Agreement scales, measuring how much the public agrees or disagrees with a particular idea, are one of the most popular types of questions. Unfortunately, they are also one of the least reliable types of questions. Since respondents tend to exaggerate their actual agreement, other scales should be used instead.
In fact, over 100 separate studies have demonstrated acquiescence bias, the tendency for respondents to agree, regardless of the content of the statement. In their landmark paper, “Comparing Questions with Agree/Disagree Response Options to Questions with Construct-Specific Response Options“, Saris, Krosnick and Shaeffer share three reasons why respondents are so darned agreeable:
- Out of a sense of politeness.
- Out of respect for the survey author; in effect, deferring to “expert” judgment.
- From mental exhaustion with the survey (“satisficing”).
In fact, agreement scales are mentally taxing in many ways.
- Respondents must execute at least four cognitive steps: 1) reading and understanding the question; 2) determining which aspect of the question is of interest to the researcher; 3) identifying how they feel about the issue; 4) translating their feeling to the most appropriate item on the bipolar scale.
- Bipolar scales (scales with opposites) are more mentally taxing than unipolar scales (scales that range from none to much of a quantity or property).
- Negated items (statements with “not”) require an extra step to process. In fact, back in 1918 Wembridge and Means found that subjects took an average of 3.4 seconds to answer a question with a negative compared to 1.7 seconds to answer an affirmatively phrased question.
- It is often unclear which aspect of the agreement statement is the key assertion.
Saris et al give a great example of the latter point:
However, “disagree” … responses can be offered for various different reasons, some of which violate the presumed monotonic relation between answers and respondent placement on the underlying dimension of interest.
For example, consider a person who is asked whether he or she agrees or disagrees with the statement: “I am generally a happy person.” A person who disagrees may believe (1) he or she is generally an unhappy person, (2) he or she is generally neither happy nor unhappy, and instead is usually affectless, (3) he or she is happy 55% of the time and unhappy 45% of the time, and 55% of the time is not frequent enough to merit the adjective “generally”, or (4) he or she is always happy, and “generally” does not represent this universality adequately.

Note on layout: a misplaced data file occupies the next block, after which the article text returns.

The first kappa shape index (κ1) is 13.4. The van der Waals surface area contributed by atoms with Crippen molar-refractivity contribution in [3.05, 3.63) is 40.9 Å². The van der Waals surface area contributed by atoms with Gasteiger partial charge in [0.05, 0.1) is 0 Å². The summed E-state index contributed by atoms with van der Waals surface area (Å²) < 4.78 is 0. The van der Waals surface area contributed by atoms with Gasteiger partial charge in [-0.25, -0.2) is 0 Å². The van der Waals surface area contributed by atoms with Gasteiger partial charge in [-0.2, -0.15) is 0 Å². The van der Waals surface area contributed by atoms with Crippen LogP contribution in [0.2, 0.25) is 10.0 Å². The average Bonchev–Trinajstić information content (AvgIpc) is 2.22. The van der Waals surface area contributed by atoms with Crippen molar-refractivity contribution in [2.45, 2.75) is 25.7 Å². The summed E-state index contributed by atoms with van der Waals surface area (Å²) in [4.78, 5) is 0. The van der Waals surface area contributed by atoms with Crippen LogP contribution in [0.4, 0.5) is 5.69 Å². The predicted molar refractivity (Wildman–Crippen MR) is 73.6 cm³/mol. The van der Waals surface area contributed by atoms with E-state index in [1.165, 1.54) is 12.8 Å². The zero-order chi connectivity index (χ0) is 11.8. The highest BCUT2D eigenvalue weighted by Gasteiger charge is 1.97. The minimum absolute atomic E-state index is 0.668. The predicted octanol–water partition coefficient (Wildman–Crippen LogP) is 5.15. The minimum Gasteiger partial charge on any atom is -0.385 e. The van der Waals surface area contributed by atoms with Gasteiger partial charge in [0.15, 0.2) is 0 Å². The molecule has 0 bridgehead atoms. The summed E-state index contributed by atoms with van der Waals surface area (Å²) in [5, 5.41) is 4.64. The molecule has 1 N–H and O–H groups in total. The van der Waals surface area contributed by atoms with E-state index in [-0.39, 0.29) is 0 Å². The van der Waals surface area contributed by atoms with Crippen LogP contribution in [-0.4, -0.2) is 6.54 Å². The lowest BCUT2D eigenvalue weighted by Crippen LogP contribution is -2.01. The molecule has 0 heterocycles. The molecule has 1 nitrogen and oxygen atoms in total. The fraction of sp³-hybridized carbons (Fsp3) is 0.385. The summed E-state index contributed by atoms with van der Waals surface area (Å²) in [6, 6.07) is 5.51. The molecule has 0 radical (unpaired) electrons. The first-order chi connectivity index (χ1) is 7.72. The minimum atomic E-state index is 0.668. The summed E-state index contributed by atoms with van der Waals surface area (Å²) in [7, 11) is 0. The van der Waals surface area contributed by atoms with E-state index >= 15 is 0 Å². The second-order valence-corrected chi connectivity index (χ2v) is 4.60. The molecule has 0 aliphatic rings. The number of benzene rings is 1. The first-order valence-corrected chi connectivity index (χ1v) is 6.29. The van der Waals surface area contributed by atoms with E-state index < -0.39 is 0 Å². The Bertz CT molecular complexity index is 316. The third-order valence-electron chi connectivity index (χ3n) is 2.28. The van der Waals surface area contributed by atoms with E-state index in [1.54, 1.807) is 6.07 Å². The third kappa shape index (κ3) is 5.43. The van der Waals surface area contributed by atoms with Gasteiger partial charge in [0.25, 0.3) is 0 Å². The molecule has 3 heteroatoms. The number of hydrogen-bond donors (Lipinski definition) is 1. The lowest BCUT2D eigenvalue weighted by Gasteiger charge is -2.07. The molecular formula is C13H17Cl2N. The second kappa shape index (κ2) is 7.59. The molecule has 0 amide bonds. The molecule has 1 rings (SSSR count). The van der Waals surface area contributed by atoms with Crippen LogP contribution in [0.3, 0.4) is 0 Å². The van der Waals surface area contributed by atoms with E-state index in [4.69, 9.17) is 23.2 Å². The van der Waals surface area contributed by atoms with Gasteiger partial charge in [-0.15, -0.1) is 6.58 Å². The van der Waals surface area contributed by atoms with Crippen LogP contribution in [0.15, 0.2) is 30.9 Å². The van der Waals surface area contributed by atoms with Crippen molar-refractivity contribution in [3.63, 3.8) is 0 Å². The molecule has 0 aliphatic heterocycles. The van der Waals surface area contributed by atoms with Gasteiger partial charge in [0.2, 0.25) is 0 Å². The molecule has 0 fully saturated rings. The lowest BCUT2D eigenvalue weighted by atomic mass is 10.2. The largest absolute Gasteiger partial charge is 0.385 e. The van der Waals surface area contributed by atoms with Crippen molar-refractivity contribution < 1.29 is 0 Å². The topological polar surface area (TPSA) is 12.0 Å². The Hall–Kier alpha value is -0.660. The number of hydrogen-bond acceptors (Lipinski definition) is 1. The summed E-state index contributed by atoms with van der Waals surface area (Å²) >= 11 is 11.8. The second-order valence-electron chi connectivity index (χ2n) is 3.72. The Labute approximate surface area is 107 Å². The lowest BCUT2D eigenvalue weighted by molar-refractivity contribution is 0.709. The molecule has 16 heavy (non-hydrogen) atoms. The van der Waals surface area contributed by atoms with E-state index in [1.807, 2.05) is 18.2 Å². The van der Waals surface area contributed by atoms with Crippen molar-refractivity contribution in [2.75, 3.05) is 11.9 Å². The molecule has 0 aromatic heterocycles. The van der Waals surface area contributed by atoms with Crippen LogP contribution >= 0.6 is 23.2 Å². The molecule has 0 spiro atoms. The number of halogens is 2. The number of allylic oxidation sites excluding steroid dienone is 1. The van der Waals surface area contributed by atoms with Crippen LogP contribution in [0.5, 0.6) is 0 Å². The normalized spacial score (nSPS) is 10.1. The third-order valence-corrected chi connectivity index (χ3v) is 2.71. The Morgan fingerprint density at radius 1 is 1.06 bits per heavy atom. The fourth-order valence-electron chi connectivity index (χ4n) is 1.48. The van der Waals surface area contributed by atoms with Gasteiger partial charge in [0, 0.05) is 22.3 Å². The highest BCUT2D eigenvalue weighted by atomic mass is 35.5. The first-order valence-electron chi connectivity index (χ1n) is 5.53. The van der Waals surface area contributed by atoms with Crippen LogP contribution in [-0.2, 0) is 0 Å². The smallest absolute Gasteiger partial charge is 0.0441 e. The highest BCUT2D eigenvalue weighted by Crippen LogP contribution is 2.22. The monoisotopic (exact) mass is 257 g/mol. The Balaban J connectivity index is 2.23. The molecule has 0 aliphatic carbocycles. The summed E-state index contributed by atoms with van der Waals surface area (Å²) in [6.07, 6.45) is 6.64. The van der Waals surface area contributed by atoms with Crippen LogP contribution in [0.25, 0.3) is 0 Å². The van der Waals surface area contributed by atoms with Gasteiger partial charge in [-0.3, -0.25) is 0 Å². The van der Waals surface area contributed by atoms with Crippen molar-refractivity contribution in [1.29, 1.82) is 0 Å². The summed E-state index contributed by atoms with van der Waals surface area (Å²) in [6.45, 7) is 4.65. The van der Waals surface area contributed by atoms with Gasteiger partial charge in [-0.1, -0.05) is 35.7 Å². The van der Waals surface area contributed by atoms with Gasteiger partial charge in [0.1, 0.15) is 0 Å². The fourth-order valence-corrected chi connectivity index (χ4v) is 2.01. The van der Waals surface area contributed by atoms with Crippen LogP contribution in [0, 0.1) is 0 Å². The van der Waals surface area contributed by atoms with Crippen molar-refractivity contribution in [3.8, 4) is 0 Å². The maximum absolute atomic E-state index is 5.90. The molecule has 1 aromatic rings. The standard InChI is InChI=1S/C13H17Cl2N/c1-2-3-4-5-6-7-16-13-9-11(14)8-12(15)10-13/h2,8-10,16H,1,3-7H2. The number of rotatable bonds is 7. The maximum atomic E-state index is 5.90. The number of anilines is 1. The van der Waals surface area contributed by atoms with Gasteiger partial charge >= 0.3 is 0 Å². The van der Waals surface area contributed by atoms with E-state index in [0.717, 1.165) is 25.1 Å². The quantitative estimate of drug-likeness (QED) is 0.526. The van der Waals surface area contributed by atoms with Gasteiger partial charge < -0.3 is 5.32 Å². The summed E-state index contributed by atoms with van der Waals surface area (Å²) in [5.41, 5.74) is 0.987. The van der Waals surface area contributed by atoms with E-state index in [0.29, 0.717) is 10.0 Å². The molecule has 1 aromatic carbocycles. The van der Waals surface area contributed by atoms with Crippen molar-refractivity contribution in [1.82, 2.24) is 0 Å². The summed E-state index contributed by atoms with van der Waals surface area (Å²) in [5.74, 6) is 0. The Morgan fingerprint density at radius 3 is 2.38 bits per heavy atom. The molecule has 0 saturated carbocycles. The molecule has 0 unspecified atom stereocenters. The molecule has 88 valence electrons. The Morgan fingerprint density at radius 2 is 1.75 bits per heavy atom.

The use of negated items was presumed to increase the quality of responses to agreement scales. However, as far back as 1961, Eifermann discovered that respondents made errors when processing “not”: for instance, 35% got statements such as “6 is not an even number” wrong, while only 2% got statements such as “6 is an odd number” wrong. As a result, creating balanced batteries of about as many negative statements as affirmative statements does not improve quality. In fact, also in 1961, Messick and Jackson demonstrated that reversed items suffered from acquiescence bias and positively correlated to their counterparts rather than negatively correlating to them. Again, people preferred to agree, no matter the content.
Here’s what is so disagreeable about the use of agreement scales. They’ve been known to be bad practice for over 50 years, yet researchers persist in using them.
Why? Because they are so easy to use. For a new employee-engagement questionnaire template I was designing, I researched existing surveys, where you will often find 50, 60, even 80 statements in a row, all using the agreement scale. You can measure anything on it, without needing to spend the effort to determine the best way to ask a question.
The better approach, which will be less mentally taxing for respondents and produce more accurate results, is to use what Saris et al call “construct-specific responses”: basically, measure the dimension of interest using an appropriate scale, which will most likely vary from question to question. For instance, here are three statements from an employee-satisfaction survey:
- I am satisfied with my overall compensation. Strongly agree, somewhat agree, slightly agree, neutral, slightly disagree, somewhat disagree, strongly disagree.
- I am often so involved in my work that the day goes by very quickly. Strongly agree, somewhat agree, slightly agree, neutral, slightly disagree, somewhat disagree, strongly disagree.
- Communication between senior leaders and employees is good in my organization. Strongly agree, somewhat agree, slightly agree, neutral, slightly disagree, somewhat disagree, strongly disagree.
Here are the same three questions rewritten to use appropriate scales:
- How satisfied are you with your overall compensation? Not at all satisfied, hardly satisfied, somewhat satisfied, very satisfied, completely satisfied.
- How frequently are you so involved in your work that the day goes by very quickly? Never, rarely, sometimes, often, always.
- How is communication between senior leaders and employees in your organization? Terrible, poor, acceptable, good, excellent.
And here’s a list of common rating scales to use instead of the agreement scale.
Yes, this is more work on the part of the survey author. But shouldn’t the researcher rather than the respondent be the one doing the work?
And if you were the respondent would you prefer to answer a battery of 80 agreement statements or a series of questions each using the most appropriate scale? The variety may keep respondents from satisficing.
I understand if you, like many others, still want to use agreement scales in your research. But we will have to agree to disagree.
Originally published 2013-09-13. Updated to use a seven-point bipolar scale in the example.